The Anchor Pub The Southbank, London, UK.
St Paul’s Cathedral in the background.
Camera Nikon D700 with 28-300mm Nikon Lense. ISO 200, 1/50th sec, f/10.0, 42mm. Handheld, App Priority.
The History of the Ancient Anchor Pub
This historic pub, on the south bank of the Thames, is a favourite with tourists. It has several bars, a restaurant and roof terrace, both of which have wonderful views across the Thames to the City, and a large seated area on the riverbank. A recent refurbishment has added a fish and chip shop; the oldest and most atmospheric part of the building with its low beams, exposed brickwork and open fireplaces, has been converted into a tea rooms. Not open to the public, but available for functions, is the beautiful Shakespeare Room, which is clad in mellow 18th century pine panelling.
The Anchor was rebuilt in 1676 after fire devastated the area. The pub’s original structure has been added-to over the centuries, creating a maze of odd little beamed rooms. One is named after Samuel Johnson, the lexicographer and writer, who drank here regularly and was a friend of the Thrale’s who owned the pub and the phenominally successful Anchor porter brewery, which when offered for sale Johnson said ‘We are not here to sell a parcel of boilers and vats, but the potentiality of growing rich beyond the dreams of avarice’. A copy of Johnson’s dictionary is on display.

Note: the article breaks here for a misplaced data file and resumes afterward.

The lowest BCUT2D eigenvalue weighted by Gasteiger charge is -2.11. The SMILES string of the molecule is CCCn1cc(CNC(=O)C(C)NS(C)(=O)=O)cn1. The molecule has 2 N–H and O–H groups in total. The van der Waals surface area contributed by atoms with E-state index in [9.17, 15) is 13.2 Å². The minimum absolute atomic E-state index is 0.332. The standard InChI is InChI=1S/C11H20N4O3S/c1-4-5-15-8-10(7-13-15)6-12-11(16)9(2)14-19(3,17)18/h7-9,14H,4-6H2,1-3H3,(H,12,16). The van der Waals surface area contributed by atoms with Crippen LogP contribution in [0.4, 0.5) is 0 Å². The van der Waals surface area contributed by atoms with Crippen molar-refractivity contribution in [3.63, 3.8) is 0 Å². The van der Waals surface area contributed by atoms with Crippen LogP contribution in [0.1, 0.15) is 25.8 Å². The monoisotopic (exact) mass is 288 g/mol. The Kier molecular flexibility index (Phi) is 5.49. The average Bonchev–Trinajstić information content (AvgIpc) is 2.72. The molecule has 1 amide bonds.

It was from this pub that Samuel Pepys witnessed the awesome destruction of the Great Fire of London in 1666. He describes the dreadful heat and “fire drops” falling on him whilst in a boat on the river. He sought refuge in “a little alehouse on bankside …..and there watched the fire grow”.
The Anchor has a new old neighbour too, Shakespeare’s Globe theatre recreated just along the waterfront and Bankside’s cultural boom continues with the Tate Modern gallery a little further upstream. The local streets are full of character and are a favourite location for filmmakers; Tom Cruise has a pint outside the Anchor in ‘Mission Impossible’.
The Anchor has attracted much criticism for its extensive modernisation and enlargement; the walled courtyard was built upon, providing another large bar and a Premier Hotel was built on the car park. Although most of the original pub has survived, albeit with minor alterations, it has been dwarfed by the sheer scale of the additions.
On the plus side, the old building has received some overdue maintenance and its fabric has been preserved. On balance it’s a shame this lovely old pub was not enlarged more sympathetically but at least it has been preserved and is cared for. Perhaps it would have been better to build a completely new pub next to it and leave the old one well alone.